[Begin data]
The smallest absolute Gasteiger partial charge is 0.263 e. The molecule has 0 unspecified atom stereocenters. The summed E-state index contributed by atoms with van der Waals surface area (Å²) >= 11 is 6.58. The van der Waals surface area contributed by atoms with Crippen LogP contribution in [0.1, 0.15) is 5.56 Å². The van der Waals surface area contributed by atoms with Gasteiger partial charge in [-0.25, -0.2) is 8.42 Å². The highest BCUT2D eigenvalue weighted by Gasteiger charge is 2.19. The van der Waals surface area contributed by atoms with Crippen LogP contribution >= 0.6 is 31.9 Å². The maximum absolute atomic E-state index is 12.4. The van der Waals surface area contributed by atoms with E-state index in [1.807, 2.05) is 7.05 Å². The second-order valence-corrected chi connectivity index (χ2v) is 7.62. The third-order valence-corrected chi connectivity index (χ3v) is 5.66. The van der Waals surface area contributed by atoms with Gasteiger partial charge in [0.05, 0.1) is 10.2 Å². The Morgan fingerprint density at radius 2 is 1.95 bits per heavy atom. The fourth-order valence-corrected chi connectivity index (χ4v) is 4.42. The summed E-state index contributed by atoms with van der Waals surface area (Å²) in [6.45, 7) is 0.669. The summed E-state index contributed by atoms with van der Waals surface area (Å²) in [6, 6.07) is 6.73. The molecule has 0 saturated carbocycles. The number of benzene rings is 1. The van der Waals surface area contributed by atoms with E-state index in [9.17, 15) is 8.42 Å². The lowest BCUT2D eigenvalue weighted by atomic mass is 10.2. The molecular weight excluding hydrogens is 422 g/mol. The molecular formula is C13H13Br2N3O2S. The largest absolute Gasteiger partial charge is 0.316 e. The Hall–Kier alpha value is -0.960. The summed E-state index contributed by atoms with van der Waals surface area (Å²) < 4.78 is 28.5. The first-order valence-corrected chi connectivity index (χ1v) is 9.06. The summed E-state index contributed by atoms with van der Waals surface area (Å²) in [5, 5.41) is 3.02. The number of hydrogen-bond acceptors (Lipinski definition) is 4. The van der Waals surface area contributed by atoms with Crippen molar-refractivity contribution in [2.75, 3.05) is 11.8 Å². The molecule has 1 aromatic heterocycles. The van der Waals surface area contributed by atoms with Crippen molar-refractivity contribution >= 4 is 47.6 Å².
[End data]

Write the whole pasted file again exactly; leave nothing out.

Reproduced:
The smallest absolute Gasteiger partial charge is 0.263 e. The molecule has 0 unspecified atom stereocenters. The summed E-state index contributed by atoms with van der Waals surface area (Å²) >= 11 is 6.58. The van der Waals surface area contributed by atoms with Crippen LogP contribution in [0.1, 0.15) is 5.56 Å². The van der Waals surface area contributed by atoms with Gasteiger partial charge in [-0.25, -0.2) is 8.42 Å². The highest BCUT2D eigenvalue weighted by Gasteiger charge is 2.19. The van der Waals surface area contributed by atoms with Crippen LogP contribution >= 0.6 is 31.9 Å². The maximum absolute atomic E-state index is 12.4. The van der Waals surface area contributed by atoms with E-state index in [1.807, 2.05) is 7.05 Å². The second-order valence-corrected chi connectivity index (χ2v) is 7.62. The third-order valence-corrected chi connectivity index (χ3v) is 5.66. The van der Waals surface area contributed by atoms with Gasteiger partial charge in [0.05, 0.1) is 10.2 Å². The Morgan fingerprint density at radius 2 is 1.95 bits per heavy atom. The fourth-order valence-corrected chi connectivity index (χ4v) is 4.42. The summed E-state index contributed by atoms with van der Waals surface area (Å²) in [6.45, 7) is 0.669. The summed E-state index contributed by atoms with van der Waals surface area (Å²) in [6, 6.07) is 6.73. The molecule has 0 saturated carbocycles. The number of benzene rings is 1. The van der Waals surface area contributed by atoms with E-state index in [9.17, 15) is 8.42 Å². The lowest BCUT2D eigenvalue weighted by atomic mass is 10.2. The molecular weight excluding hydrogens is 422 g/mol. The molecular formula is C13H13Br2N3O2S. The largest absolute Gasteiger partial charge is 0.316 e. The Hall–Kier alpha value is -0.960. The summed E-state index contributed by atoms with van der Waals surface area (Å²) < 4.78 is 28.5. The first-order valence-corrected chi connectivity index (χ1v) is 9.06. The summed E-state index contributed by atoms with van der Waals surface area (Å²) in [5, 5.41) is 3.02. The number of hydrogen-bond acceptors (Lipinski definition) is 4. The van der Waals surface area contributed by atoms with Crippen molar-refractivity contribution in [2.75, 3.05) is 11.8 Å². The molecule has 1 aromatic heterocycles. The van der Waals surface area contributed by atoms with Crippen molar-refractivity contribution >= 4 is 47.6 Å².